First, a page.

In the stillness between waves, dedicated surfers wait in the rise and fall of a winter swell. This image was captured shortly after a spectacular sunset had painted the pastel skies along the coast of Santa Cruz, California.
These quiet moments are as much a part of surf culture as catching the biggest or most exciting waves, and a peaceful ocean scene like this reminds me of how we are all drawn to contemplate the sea.
Perhaps it’s a result of having grown up a pilot’s daughter, but I have always adored the look of the world in miniature. That we also had an N-gauge model train layout in the garage probably confirmed for me the surreal pleasure of a giant’s perspective across landscapes of small structures and tiny figures.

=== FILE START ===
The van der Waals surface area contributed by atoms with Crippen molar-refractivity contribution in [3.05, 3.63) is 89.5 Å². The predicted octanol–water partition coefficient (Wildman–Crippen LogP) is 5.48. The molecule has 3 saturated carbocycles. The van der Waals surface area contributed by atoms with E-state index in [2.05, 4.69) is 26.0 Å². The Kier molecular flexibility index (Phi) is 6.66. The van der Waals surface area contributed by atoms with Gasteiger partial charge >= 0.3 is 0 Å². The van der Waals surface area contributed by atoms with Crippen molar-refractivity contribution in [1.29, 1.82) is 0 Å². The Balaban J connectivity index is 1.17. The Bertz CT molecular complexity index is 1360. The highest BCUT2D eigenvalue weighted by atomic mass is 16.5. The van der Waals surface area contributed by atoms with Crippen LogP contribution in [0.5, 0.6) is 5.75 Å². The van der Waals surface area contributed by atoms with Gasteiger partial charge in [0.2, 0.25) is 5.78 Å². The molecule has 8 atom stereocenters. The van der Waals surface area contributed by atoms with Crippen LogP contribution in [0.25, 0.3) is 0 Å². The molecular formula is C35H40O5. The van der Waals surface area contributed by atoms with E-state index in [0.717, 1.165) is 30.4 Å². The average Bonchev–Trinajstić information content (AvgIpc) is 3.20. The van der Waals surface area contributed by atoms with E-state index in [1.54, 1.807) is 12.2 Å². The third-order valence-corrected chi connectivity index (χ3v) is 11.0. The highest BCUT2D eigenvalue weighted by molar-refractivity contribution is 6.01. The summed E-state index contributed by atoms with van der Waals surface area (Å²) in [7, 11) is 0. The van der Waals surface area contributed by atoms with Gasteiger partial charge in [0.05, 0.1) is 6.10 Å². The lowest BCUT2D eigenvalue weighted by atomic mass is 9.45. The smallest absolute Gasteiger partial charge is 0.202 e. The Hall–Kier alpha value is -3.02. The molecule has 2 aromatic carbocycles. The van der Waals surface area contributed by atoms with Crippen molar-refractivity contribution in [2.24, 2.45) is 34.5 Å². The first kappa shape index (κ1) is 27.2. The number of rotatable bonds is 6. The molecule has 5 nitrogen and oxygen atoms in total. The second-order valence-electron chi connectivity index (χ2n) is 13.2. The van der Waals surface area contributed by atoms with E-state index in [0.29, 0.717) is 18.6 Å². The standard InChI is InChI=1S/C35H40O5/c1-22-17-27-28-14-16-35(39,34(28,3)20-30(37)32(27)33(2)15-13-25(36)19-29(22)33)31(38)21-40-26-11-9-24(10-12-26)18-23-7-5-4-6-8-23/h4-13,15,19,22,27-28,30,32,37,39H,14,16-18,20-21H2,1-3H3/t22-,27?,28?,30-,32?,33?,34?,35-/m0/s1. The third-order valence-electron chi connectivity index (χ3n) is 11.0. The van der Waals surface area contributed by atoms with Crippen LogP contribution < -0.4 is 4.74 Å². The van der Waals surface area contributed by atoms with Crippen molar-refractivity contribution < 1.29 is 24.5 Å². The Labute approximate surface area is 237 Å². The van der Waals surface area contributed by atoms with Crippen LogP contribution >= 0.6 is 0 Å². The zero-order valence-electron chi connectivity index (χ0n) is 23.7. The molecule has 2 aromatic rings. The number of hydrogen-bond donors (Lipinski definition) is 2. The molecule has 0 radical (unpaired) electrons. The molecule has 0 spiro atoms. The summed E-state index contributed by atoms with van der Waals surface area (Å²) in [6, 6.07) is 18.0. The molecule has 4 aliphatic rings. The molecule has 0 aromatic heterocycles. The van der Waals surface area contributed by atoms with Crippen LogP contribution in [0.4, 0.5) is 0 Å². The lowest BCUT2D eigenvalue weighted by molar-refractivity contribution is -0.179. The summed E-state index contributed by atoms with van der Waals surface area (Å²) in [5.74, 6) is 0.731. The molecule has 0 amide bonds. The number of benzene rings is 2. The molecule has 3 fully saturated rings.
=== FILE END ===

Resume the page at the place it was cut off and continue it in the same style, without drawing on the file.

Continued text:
I know it is regarded by many as a fad mostly used by advertisers, but tilt-shift photography always satisfies that familiar childish joy of mine, because it allows our minds if only for a moment, to view the world as though it were made up of toys.
Photography being a rather expensive endeavour, my dreams of a tilt-shift lens to fully explore this unusual perspective will have to wait. Luckily there is the digital darkroom, and an online world full of photography tips and tilt-shift tricks. Learning this new (and easy) workflow prompted me to attack my archives with something different in mind, and photos I might have passed over the first time have been given new life through the use of a different perspective. I’m already thinking of the next scenes I’d like to try the tilt-shift effect on…
Living in Monterey is pretty much like living inside a postcard. Every sunset has the potential to make the evening magical, as the lights of the squid-fishing boats come to life along a stormy horizon, and a few hardy souls brave the cold wind and waves to surf that last swell of the day.